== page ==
After almost two years of disruption, the world has realized that running a workplace can’t be business as usual.
As organizations plan for reopening their spaces, employers are using the opportunity to make their environments safer, warmer, more collaborative and flexible. Here are a few ways to refresh your office design.
Of course, no two workplaces are the same: different sized organizations are going to have different needs. But form usually follows function.
“Step one, invite people in to declutter,” says Debbie Rogers from Staples Professional, Sales and Strategy Training – Furniture, Technology, Print and Promo. “We left spaces quickly and left many things behind. Ask yourself — if I didn’t need it for 18 months do I need it now?”
Make it flexible
The same consideration put into tidying up desks and supply rooms should also be given to how we use space. A big movement in workplace design is making spaces more flexible and collaborative by doing away with closed offices dedicated to one specific employee. Companies such as McKinney, The Basement, and Pladis have all eliminated personal offices. Space has value, and an office occupied by a manager who is on the road 80 percent of the time doesn’t make much sense.
“Why should space be tied to title rather than requirement and function?” asks Rogers. Instead, many leaders are pivoting toward sign-up systems predicated on need over ownership. For example, if you are working on a project that requires heads-down concentration, you can book a meeting room even if you aren’t having a meeting.
P&G, Deloitte and Salesforce have all adopted a hotel-like work environment, some even before the pandemic. By 2021, Salesforce re-opened 26 offices under its “Success from Anywhere” return-to-work model. Using this model — developed from learnings that the company gained while its employees worked from home in 2020 — these new offices utilize more collaborative spaces like lounges and conference rooms and less desk space. In doing so, Salesforce has reinforced the idea that the office is ultimately a place for human connection.
Moving forward, creating both Team and Community spaces will help your organization foster that social connection and the company culture. When it comes to trends in developing these spaces, Rogers says we’ll begin to see a lot more with a “resimercial” (residential meets commercial) feel, incorporating furnishings like couches, open shelving, rugs, floor lamps and framed artwork. A Team or Community space also provides organizations will a great opportunity to incorporate elements that embody their company culture. Think: displaying team mottos, bringing in your organization’s colours into the space, or having the design represent the demographics of your employees.
Workplace safety must be acknowledged, but the way people are approaching safety has changed. “It took [the circumstances of] 2021 to figure out how to prepare the work environment,” says Rogers. We have learned that people can work productively out of the office if they are travelling, sick, or even stuck at home during a snowstorm, and an updated office design should reflect that.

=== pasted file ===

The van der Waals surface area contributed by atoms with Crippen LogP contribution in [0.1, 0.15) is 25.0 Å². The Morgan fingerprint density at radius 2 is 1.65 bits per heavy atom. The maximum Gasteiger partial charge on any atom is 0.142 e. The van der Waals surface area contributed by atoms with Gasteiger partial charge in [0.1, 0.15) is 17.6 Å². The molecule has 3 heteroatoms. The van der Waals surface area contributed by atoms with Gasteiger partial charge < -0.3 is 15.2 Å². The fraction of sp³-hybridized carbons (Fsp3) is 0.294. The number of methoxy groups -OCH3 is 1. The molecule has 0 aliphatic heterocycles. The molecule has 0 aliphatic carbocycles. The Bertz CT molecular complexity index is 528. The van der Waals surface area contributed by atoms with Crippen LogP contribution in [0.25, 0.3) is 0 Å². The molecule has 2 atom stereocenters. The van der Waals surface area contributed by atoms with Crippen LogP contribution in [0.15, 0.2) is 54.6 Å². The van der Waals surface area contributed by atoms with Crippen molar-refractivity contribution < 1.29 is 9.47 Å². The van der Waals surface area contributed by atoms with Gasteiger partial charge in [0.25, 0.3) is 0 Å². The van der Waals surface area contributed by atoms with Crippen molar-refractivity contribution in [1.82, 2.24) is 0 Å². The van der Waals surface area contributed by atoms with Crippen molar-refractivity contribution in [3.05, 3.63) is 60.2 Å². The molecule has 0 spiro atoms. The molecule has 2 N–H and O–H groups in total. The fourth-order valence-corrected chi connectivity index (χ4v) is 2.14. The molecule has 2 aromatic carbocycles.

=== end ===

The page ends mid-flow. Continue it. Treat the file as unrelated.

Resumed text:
In any design plan, there should be an emphasis on ensuring that teams can work remotely. One trend that doesn’t cost a fortune is installing wall-mounted monitors throughout the office space so that teams don’t have to relocate to a conference room to have an impromptu conversation with a remote co-worker.
Another aspect to take into consideration is psychological safety. “Going back to the office, you’ll want to ensure your employees have choice, giving them the ability to work where they feel safe and in their own style,” says Rogers. Organizations can do this by not only creating solo spaces, but casual meeting spots where employees can migrate their impromptu meetings to. Here, you’ll want to include a slimmer-profile table and a minimum of two comfortable seats.
We’re all looking for different reasons to go back to the office. Even people who enjoy working from home most of the time, says Rogers, still seek the connection with their colleagues.
Social distancing will continue to be a best practice for the foreseeable future, but there are plenty of other ways to build community without having an in-office ping-pong table. Toronto-based stylist and content producer Lynda Felton predicts that plants will make a big impact as we return to the office. “We know plants make people happy, but did you know that they also help reduce stress, boost creativity and production,” says Felton.
Taking care of living things gives co-workers a sense of ownership, which in turn makes the space feel warmer and more inviting.
Rogers agrees that biophilic design — a concept used in industrial design to connect people to nature in modern spaces — will play a huge role in the return to office. In addition to plants, there are other ways to bring in nature, says Rogers, such as increasing the amount of natural light that comes into the space and incorporating colours like green, light blue and brown. Want to take it a step further? Try including sustainable materials such as cork, wicker, bamboo or environmentally certified wood into your space.
Low maintenance, high reward
Because workplace safety is at the heart of every design decision, when it comes to furniture, says Rogers, being able to clean it well is important. If you are doing a makeover, consider purchasing furnishings made from low-maintenance materials. Again, consider decluttering so that surfaces can be easily cleaned.
“You don’t have to throw out everything,” says Rogers, for example, upholstered seating areas could be recovered with bleach cleanable textiles.
Overall, a streamlined space is safer, simpler and stylish in the new world of work.